Interestingly, Nexus rated right at the bottom of the Nebula Reading List, and “A Series of Steaks” rated fourth in its category. I don’t see “The Martian Obelisk” on the Nebula list at all. Does this suggest a bias toward hard SF among reviewers? A bias toward fantasy among SFWA members?

The Locus poll results will be available soon, so I’ll have a look at those when they come out. A quick skim of the ballot right now shows no sign of Nexus or “Small Changes over Long periods of Time.” I wouldn’t expect they’d rate as write-ins.

Comments on the Nebula Reading List top five short stories

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It takes 10 nominations to make a story a Nebula finalist, so these five stories I’ve just reviewed look to be the ones with the best likelihood to make it.

Since I’m reading down the list, there are a few trends sticking out. As far as I know, only SFWA members can make recommendations. Because the listing has been recommended by professionals in the genre, I’d expect to get good quality on the list. These stories I’ve just reviewed have recommendations in the double digits, but I’m just not finding a lot of what I’d call substance in the content. I’m thinking all those people are clicking the “recommend” button because they want to affirm the message. If I’m looking for quality stories to nominate, does that mean I can put any confidence in the number of recommendations the stories have gotten at all? Hm. Maybe not. Does this mean the trend to sentimental stories has shifted and this year message fiction is the in thing? Hm. Maybe so. Hopefully there’s more substance further down the list.

Next, I’m seeing a lot of repetition in the names. Caroline Yoachim, for example, has 5 stories on the list; A. Merc Rustad has three; José Pablo Iriarte has three, etc. I’m not sure what to make of this, except that these people must be very consistently high quality writers.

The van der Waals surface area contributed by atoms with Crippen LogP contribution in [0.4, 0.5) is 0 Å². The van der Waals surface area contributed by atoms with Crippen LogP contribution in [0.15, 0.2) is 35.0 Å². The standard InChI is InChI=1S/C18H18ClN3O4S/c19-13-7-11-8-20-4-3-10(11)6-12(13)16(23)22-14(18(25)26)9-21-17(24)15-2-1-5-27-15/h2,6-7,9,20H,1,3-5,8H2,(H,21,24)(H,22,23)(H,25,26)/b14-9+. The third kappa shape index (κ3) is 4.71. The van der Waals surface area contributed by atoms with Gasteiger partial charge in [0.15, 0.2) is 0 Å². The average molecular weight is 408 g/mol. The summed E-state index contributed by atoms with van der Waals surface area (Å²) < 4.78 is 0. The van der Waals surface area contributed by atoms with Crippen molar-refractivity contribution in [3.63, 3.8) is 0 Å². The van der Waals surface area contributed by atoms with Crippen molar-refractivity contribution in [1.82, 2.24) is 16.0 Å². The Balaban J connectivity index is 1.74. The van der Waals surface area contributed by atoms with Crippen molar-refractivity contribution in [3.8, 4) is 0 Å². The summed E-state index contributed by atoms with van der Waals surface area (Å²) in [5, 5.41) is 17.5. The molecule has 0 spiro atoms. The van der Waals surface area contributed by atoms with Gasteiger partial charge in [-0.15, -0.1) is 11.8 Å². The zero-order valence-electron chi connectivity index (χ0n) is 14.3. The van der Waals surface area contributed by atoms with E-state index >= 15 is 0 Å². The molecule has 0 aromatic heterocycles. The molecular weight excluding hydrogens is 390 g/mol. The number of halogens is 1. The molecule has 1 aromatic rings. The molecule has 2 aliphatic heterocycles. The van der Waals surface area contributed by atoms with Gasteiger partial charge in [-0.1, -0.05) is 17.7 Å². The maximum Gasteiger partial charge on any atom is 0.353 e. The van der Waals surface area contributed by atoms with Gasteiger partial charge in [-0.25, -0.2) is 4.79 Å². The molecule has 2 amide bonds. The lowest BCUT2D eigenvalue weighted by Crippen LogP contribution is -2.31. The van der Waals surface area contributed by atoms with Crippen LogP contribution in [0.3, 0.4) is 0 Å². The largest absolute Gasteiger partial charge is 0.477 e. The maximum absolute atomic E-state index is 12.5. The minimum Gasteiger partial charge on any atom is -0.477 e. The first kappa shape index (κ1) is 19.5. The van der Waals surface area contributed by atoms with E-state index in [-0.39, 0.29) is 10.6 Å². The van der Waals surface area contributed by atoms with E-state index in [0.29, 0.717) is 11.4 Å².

Third, I don’t see any real, serious hard SF in the top five. I commented on this trend a couple of years back after the awards cycle, the fact that hard SF is in trouble, being replaced (this year) with somewhat humorous message fiction dressed up in a thin veneer of SF or fantasy. I have to agree that the stories are entertaining and fun and that the messages are progressive, but there are no fully developed short stories in this group of five with, for example, strong character development, great world building, vivid imagery, thoughtful themes and universal questions about the human condition. What’s happened? Is this the influence of “Cat Pictures Please,” last year’s Hugo winner? Or has pressure from the Puppies encouraged the SFWA to promote progressive political messages at the expense of well-developed, serious science fiction and fantasy stories?

One last observation is that just a few magazines seem to be dominating the list. For example, Lightspeed has 20 entries in the current list, Daily Science Fiction has 12, Clarkesworld has 10, F&SF has 10 and Strange Horizons has 10. Glancing at the titles, I don’t think hard SF is the reigning paradigm. This isn’t a new trend, either. Analog did make a better showing this year than it sometimes does, with 5 entries. Where should I look for stronger substance? Is Asimov’s still the indicator there?